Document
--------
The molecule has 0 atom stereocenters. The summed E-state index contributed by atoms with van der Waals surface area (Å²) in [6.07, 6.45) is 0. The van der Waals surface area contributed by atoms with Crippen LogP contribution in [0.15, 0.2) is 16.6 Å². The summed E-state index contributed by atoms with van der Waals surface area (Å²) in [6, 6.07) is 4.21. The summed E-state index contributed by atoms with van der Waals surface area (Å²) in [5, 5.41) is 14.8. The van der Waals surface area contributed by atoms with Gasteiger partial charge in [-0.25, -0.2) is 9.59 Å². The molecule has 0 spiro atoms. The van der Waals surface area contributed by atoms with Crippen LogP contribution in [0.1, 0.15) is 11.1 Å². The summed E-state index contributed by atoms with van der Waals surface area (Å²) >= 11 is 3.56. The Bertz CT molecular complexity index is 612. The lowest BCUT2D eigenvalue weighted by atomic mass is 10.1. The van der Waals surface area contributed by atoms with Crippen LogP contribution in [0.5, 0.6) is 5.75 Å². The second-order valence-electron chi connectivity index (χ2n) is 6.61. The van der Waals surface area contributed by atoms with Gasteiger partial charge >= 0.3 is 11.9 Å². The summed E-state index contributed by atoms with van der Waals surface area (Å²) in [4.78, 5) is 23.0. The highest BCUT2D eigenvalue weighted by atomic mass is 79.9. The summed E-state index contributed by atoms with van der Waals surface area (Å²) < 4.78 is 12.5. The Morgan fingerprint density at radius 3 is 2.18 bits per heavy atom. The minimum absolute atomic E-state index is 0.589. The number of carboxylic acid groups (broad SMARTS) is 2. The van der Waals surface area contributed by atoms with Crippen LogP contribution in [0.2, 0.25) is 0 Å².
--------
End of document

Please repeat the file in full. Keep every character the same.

The molecule has 0 atom stereocenters. The summed E-state index contributed by atoms with van der Waals surface area (Å²) in [6.07, 6.45) is 0. The van der Waals surface area contributed by atoms with Crippen LogP contribution in [0.15, 0.2) is 16.6 Å². The summed E-state index contributed by atoms with van der Waals surface area (Å²) in [6, 6.07) is 4.21. The summed E-state index contributed by atoms with van der Waals surface area (Å²) in [5, 5.41) is 14.8. The van der Waals surface area contributed by atoms with Gasteiger partial charge in [-0.25, -0.2) is 9.59 Å². The molecule has 0 spiro atoms. The van der Waals surface area contributed by atoms with Crippen LogP contribution in [0.1, 0.15) is 11.1 Å². The summed E-state index contributed by atoms with van der Waals surface area (Å²) >= 11 is 3.56. The Bertz CT molecular complexity index is 612. The lowest BCUT2D eigenvalue weighted by atomic mass is 10.1. The van der Waals surface area contributed by atoms with Crippen LogP contribution in [0.5, 0.6) is 5.75 Å². The second-order valence-electron chi connectivity index (χ2n) is 6.61. The van der Waals surface area contributed by atoms with Gasteiger partial charge >= 0.3 is 11.9 Å². The summed E-state index contributed by atoms with van der Waals surface area (Å²) in [4.78, 5) is 23.0. The highest BCUT2D eigenvalue weighted by atomic mass is 79.9. The summed E-state index contributed by atoms with van der Waals surface area (Å²) < 4.78 is 12.5. The Morgan fingerprint density at radius 3 is 2.18 bits per heavy atom. The minimum absolute atomic E-state index is 0.589. The number of carboxylic acid groups (broad SMARTS) is 2. The van der Waals surface area contributed by atoms with Crippen LogP contribution in [0.2, 0.25) is 0 Å².